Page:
The Baltimore Sun is the flagship of the Baltimore Sun Media Group, which also produces the b free daily newspaper and more than 30 other Baltimore metropolitan-area community newspapers, magazines and Web sites. BSMG content reaches more than one million Baltimore-area readers each week and is the region's most widely read source of news. [22]

On February 20, 2014, The Baltimore Sun Media Group announced that they would buy the alternative weekly City Paper. [23] In April, the Sun acquired the Maryland publications of Landmark Media Enterprises. [24]

In February 2021, as part of the planned merger between Tribune Publishing and Alden Global Capital, Tribune announced that Alden had reached a non-binding agreement to sell The Sun to the Sunlight For All Institute, a nonprofit backed by businessman and philanthropist Stewart W. Bainum Jr.. The deal is contingent on the approval of the merger by Tribune shareholders. [25]

Editions

From 1910 to 1995 there were two distinct newspapers—The Sun in the morning and The Evening Sun in the afternoon—each with its own separate reporting and editorial staff. The Evening Sun was first published in 1910 under the leadership of Charles H. Grasty, former owner of the Evening News, and a firm believer in the evening circulation. For most of its existence, The Evening Sun led its morning sibling in circulation. In 1959, the afternoon edition's circulation was 220,174, compared to 196,675 for the morning edition. [26] However, by the 1980s, cultural, technological and economic shifts in America were eating away at afternoon newspapers' market share, with readers flocking to either morning papers or switching to nightly television news broadcasts. [27] In 1992, the afternoon paper's circulation was 133,800. [28] By mid-1995, The Evening Sun's readership—86,360—had been eclipsed by The Sun—264,583. [26] The Evening Sun ceased publication on September 15, 1995.

Daily

After a period of roughly a year during which the paper's owners sometimes printed a two-section product, The Baltimore Sun now has three sections every weekday: News, Sports and alternating various business and features sections. On some days, comics and such features as the horoscope and TV listings are printed in the back of the Sports section. After dropping the standalone business section in 2009, The Sun brought back a business section on Tuesdays and Sundays in 2010, with business pages occupying part of the news section on other days. [29] Features sections debuting in 2010 included a Saturday "Home" section, a Thursday "Style" section and a Monday section called "Sunrise." The sports article written by Peter Schmuck is published only on week-days.

Sunday

The Sunday Sun for many years was noted for a locally produced rotogravure Maryland pictorial magazine section, featuring works by such acclaimed photographers as A. Aubrey Bodine. The Sunday Sun dropped the Sunday Sun Magazine in 1996 and now only carries Parade magazine weekly. A quarterly version of the Sun Magazine [30] was resurrected in September 2010, with stories that included a comparison of young local doctors, an interview with actress Julie Bowen and a feature on the homes of a former Baltimore anchorwoman. Newsroom managers plan to add online content on a more frequent basis.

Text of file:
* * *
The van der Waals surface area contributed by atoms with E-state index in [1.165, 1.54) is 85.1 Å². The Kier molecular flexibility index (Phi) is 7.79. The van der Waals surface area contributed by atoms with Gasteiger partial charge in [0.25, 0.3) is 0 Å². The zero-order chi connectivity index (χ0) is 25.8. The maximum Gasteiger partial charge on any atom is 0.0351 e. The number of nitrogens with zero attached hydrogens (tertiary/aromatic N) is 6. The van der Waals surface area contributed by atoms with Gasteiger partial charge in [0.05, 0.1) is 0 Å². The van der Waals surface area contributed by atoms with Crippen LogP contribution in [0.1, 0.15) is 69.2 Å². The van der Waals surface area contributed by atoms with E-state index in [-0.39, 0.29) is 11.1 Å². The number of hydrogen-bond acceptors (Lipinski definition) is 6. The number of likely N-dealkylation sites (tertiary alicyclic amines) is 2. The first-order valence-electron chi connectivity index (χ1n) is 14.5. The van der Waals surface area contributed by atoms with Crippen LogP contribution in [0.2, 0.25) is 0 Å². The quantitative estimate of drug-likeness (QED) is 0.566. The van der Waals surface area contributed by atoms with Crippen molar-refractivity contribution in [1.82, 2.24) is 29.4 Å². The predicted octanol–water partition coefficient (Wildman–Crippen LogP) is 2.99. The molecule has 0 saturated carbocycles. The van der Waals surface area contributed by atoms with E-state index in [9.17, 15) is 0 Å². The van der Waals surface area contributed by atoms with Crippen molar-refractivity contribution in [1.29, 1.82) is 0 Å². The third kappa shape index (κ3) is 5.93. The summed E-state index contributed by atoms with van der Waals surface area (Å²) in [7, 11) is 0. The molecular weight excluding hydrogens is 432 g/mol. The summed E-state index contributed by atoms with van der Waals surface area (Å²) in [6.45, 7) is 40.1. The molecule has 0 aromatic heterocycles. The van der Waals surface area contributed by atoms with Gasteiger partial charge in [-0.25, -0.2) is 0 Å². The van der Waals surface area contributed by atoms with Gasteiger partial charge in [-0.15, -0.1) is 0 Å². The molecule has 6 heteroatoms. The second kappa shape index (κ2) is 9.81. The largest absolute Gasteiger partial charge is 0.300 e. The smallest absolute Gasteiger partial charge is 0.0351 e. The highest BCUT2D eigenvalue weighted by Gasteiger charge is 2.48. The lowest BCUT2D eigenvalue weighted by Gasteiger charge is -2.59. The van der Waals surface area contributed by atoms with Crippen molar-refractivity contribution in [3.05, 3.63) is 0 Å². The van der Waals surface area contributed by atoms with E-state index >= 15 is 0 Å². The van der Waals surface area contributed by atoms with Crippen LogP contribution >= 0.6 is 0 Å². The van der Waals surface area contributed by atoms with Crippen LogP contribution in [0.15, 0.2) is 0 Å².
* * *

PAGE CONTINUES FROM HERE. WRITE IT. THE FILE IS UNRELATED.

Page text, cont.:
baltimoresun.com

The company introduced its website in September 1996. A redesign of the site was unveiled in June 2009, capping a six-month period of record online traffic. Each month from January through June, an average of 3.5 million unique visitors combined to view 36.6 million Web pages. Sun reporters and editors produce more than three dozen blogs on such subjects as technology, weather, education, politics, Baltimore crime, real estate, gardening, pets and parenting. Among the most popular are Dining@Large, which covers local restaurants; The Schmuck Stops Here, a Baltimore-centric sports blog written by Peter Schmuck; Z on TV, by media critic David Zurawik; and Midnight Sun, a nightlife blog. A Baltimore Sun iPhone app was released September 14, 2010.

In 2018, in response to the European cookie law, baltimoresun.com began blocking visitors with European IP addresses rather than go to the effort of obtaining permission-requesting software, with the result that many European visitors (and those from some non-European countries) must visit the site via proxies, potentially muddling the website's analytics.

b

In 2008, the Baltimore Sun Media Group launched the daily paper b to target younger and more casual readers, ages 18 to 35. It was in tabloid format, with large graphics, creative design, and humor in focusing on entertainment, news, and sports. Its companion website was bthesite.com. [31] The paper transitioned from daily to weekly publication in 2011. It ceased publication entirely in August 2015, more than a year after the Baltimore Sun Media Group acquired City Paper. [32]